Turkish powerships group says it could inject up to 2 000 MW into SA within 18 months
Turkish floating power plant group Karpowership says it has identified several potential sites along South Africa’s coastline where it could berth or moor vessels with generating capacities of up to 500 MW, indicating that the sites are generally located near load centres in the Western and Eastern Cape provinces.
Sales director Patrick O’Driscoll, who is marketing the concept to the South African government and Eskom as a way of addressing the country’s near-term supply shortfalls, acknowledges that the sites have only been interrogated as part of desktop studies.
However, he tells Engineering News Online that the company does not view siting or grid connectivity as major obstacles, with the ships equipped with onboard substations able to inject electricity at voltages specified by the offtaker.
Part of the larger family-owned Karadeniz Holdings group, the company claims to be in a position to introduce around 500 MW of capacity into South Africa by year-end and as much as 2 000 MW within 18 months.
It builds, owns and operates three classes of vessel, ranging in size from 100 MW to 500 MW, and has about 1 200 MW currently in operation globally.
Karpowership recently secured a ten-year power purchase agreement with Ghana for 450 MW, with the initial generation scheduled to begin by year-end.
O’Driscoll says the powerships are able to operate on both natural gas and heavy fuel oil (HFO), with the latter primary-energy source likely to be used in South Africa, owing to inadequate immediate supplies of natural gas.
Karpowership argues that its HFO is easily accessible and trades at a material discount to diesel, which would make the electricity produced by the floating power stations cheaper than output currently produced from the open-cycle gas-turbines (OCGTs) in the Western Cape.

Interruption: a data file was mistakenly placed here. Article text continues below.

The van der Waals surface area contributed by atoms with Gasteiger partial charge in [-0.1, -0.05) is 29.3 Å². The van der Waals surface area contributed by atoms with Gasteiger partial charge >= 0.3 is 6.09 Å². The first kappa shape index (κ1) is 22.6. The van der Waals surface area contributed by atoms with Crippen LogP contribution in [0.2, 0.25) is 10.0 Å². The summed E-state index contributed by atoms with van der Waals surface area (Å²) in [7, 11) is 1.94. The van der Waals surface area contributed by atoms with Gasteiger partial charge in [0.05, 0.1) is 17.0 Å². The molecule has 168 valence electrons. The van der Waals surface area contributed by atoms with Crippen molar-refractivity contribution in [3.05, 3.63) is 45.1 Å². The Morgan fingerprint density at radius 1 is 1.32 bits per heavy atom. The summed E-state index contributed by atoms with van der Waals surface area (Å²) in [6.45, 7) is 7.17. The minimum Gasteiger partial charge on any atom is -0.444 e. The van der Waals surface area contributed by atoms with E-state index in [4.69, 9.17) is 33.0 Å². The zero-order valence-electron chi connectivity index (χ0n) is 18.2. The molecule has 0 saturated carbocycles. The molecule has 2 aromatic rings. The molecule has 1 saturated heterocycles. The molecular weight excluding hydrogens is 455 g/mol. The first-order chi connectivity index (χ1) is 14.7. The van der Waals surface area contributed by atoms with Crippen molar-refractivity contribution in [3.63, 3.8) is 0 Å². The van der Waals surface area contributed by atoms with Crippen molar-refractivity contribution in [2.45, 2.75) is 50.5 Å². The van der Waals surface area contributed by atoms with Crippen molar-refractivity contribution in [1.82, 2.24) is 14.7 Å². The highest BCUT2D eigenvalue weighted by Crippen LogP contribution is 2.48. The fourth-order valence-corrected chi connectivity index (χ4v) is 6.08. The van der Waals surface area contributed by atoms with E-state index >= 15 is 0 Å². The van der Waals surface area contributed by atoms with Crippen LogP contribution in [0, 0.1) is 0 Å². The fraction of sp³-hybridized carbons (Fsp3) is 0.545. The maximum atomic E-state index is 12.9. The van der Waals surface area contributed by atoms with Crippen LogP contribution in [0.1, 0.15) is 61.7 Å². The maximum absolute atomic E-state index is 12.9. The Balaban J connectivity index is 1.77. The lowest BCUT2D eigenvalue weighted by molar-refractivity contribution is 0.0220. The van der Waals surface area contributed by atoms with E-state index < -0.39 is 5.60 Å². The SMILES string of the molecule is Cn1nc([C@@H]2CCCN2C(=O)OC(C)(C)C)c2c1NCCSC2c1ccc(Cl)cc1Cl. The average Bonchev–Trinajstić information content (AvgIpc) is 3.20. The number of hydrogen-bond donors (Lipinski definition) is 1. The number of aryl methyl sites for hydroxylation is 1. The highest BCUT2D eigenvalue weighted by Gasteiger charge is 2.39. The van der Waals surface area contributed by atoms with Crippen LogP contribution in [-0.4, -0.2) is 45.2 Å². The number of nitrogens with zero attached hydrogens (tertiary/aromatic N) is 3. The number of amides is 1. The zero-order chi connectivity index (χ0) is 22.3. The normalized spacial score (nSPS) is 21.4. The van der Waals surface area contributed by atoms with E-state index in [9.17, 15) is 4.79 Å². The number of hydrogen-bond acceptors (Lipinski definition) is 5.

“There are significant savings when compared with the OCGTs,” O’Driscoll avers, adding that the plants can be used as either peaking, mid-merit or baseload solutions, depending on the needs of the offtaker.
But a major value proposition for South Africa is the prospect of being able to introduce capacity in a short timeframe, and well within the 24- to 36-month horizon for demand exceeding supply outlined by President Jacob Zuma in his recent response to the Presidency Budget Vote.
O’Driscoll tells Engineering News Online that he has receive a positive reaction from both the private and public sectors in South Africa, but that given the size of the offering the offtaker would probably need to be Eskom, which would still need to conduct its own due diligence of the solution.
Acting CEO Brian Molefe has already referred to powerships as a possible remedy to reducing the threat of daily load-shedding. However, South Africa was also pursuing a number of other short-term solutions, from cogeneration to demand-response schemes. In addition, any public procurement of power would also likely need to be subjected to a competitive-bidding process, in line with the country’s legislative and regulatory requirements.
Nevertheless, O’Driscoll remains optimistic, arguing that, over a five-year period, the powership solution had the ability to delivery a R43-billion saving when compared with the cost of operating the OCGTs.
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